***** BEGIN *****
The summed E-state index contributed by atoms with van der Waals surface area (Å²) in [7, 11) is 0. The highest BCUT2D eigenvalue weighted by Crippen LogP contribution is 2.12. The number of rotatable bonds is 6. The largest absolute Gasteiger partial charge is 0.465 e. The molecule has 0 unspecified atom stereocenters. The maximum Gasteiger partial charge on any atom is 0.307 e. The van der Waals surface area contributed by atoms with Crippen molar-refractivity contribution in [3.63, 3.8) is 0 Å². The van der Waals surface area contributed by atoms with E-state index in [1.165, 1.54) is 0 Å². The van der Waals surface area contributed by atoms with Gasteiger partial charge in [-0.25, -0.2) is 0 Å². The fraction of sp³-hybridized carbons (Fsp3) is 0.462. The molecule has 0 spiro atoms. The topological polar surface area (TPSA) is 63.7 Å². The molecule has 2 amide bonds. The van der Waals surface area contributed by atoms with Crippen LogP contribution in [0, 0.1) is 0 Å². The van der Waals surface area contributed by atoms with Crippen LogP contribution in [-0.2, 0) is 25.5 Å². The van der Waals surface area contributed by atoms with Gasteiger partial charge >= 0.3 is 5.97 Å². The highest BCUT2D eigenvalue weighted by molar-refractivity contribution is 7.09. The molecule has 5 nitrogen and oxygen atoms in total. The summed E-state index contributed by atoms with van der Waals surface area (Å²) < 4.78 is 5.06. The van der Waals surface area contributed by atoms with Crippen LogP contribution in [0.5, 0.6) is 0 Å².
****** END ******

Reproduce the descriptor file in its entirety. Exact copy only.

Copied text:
The summed E-state index contributed by atoms with van der Waals surface area (Å²) in [7, 11) is 0. The highest BCUT2D eigenvalue weighted by Crippen LogP contribution is 2.12. The number of rotatable bonds is 6. The largest absolute Gasteiger partial charge is 0.465 e. The molecule has 0 unspecified atom stereocenters. The maximum Gasteiger partial charge on any atom is 0.307 e. The van der Waals surface area contributed by atoms with Crippen molar-refractivity contribution in [3.63, 3.8) is 0 Å². The van der Waals surface area contributed by atoms with E-state index in [1.165, 1.54) is 0 Å². The van der Waals surface area contributed by atoms with Gasteiger partial charge in [-0.25, -0.2) is 0 Å². The fraction of sp³-hybridized carbons (Fsp3) is 0.462. The molecule has 0 spiro atoms. The topological polar surface area (TPSA) is 63.7 Å². The molecule has 2 amide bonds. The van der Waals surface area contributed by atoms with Crippen LogP contribution in [0, 0.1) is 0 Å². The van der Waals surface area contributed by atoms with Crippen LogP contribution in [-0.2, 0) is 25.5 Å². The van der Waals surface area contributed by atoms with Gasteiger partial charge >= 0.3 is 5.97 Å². The highest BCUT2D eigenvalue weighted by molar-refractivity contribution is 7.09. The molecule has 5 nitrogen and oxygen atoms in total. The summed E-state index contributed by atoms with van der Waals surface area (Å²) < 4.78 is 5.06. The van der Waals surface area contributed by atoms with Crippen LogP contribution in [0.5, 0.6) is 0 Å².